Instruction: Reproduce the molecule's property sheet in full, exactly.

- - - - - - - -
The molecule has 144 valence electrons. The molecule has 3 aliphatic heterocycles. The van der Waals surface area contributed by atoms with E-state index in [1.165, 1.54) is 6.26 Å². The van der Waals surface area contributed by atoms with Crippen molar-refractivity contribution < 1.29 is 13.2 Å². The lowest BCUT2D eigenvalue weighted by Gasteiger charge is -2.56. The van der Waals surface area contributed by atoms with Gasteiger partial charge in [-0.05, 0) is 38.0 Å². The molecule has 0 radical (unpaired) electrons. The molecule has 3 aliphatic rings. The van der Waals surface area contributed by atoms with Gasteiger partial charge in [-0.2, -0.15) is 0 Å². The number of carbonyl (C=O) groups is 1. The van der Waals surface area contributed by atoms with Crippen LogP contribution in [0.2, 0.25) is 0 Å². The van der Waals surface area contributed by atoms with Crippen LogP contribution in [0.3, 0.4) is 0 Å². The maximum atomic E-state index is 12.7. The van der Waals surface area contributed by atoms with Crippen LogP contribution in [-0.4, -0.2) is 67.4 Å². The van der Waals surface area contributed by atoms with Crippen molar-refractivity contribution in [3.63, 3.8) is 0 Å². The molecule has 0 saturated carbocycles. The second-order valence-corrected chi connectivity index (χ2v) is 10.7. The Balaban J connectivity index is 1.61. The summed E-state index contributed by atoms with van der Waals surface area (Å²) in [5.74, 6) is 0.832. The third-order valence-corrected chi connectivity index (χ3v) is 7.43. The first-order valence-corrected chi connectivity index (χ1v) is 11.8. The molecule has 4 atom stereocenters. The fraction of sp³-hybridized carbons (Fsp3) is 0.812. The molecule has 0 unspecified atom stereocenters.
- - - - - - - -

The molecule has 144 valence electrons. The molecule has 3 aliphatic heterocycles. The van der Waals surface area contributed by atoms with E-state index in [1.165, 1.54) is 6.26 Å². The van der Waals surface area contributed by atoms with Crippen molar-refractivity contribution < 1.29 is 13.2 Å². The lowest BCUT2D eigenvalue weighted by Gasteiger charge is -2.56. The van der Waals surface area contributed by atoms with Gasteiger partial charge in [-0.05, 0) is 38.0 Å². The molecule has 0 radical (unpaired) electrons. The molecule has 3 aliphatic rings. The van der Waals surface area contributed by atoms with Gasteiger partial charge in [-0.2, -0.15) is 0 Å². The number of carbonyl (C=O) groups is 1. The van der Waals surface area contributed by atoms with Crippen LogP contribution in [0.2, 0.25) is 0 Å². The van der Waals surface area contributed by atoms with Crippen LogP contribution in [0.3, 0.4) is 0 Å². The maximum atomic E-state index is 12.7. The van der Waals surface area contributed by atoms with Crippen LogP contribution in [-0.4, -0.2) is 67.4 Å². The van der Waals surface area contributed by atoms with Crippen molar-refractivity contribution in [3.63, 3.8) is 0 Å². The molecule has 0 saturated carbocycles. The second-order valence-corrected chi connectivity index (χ2v) is 10.7. The Balaban J connectivity index is 1.61. The summed E-state index contributed by atoms with van der Waals surface area (Å²) in [5.74, 6) is 0.832. The third-order valence-corrected chi connectivity index (χ3v) is 7.43. The first-order valence-corrected chi connectivity index (χ1v) is 11.8. The molecule has 4 atom stereocenters. The fraction of sp³-hybridized carbons (Fsp3) is 0.812. The molecule has 0 unspecified atom stereocenters.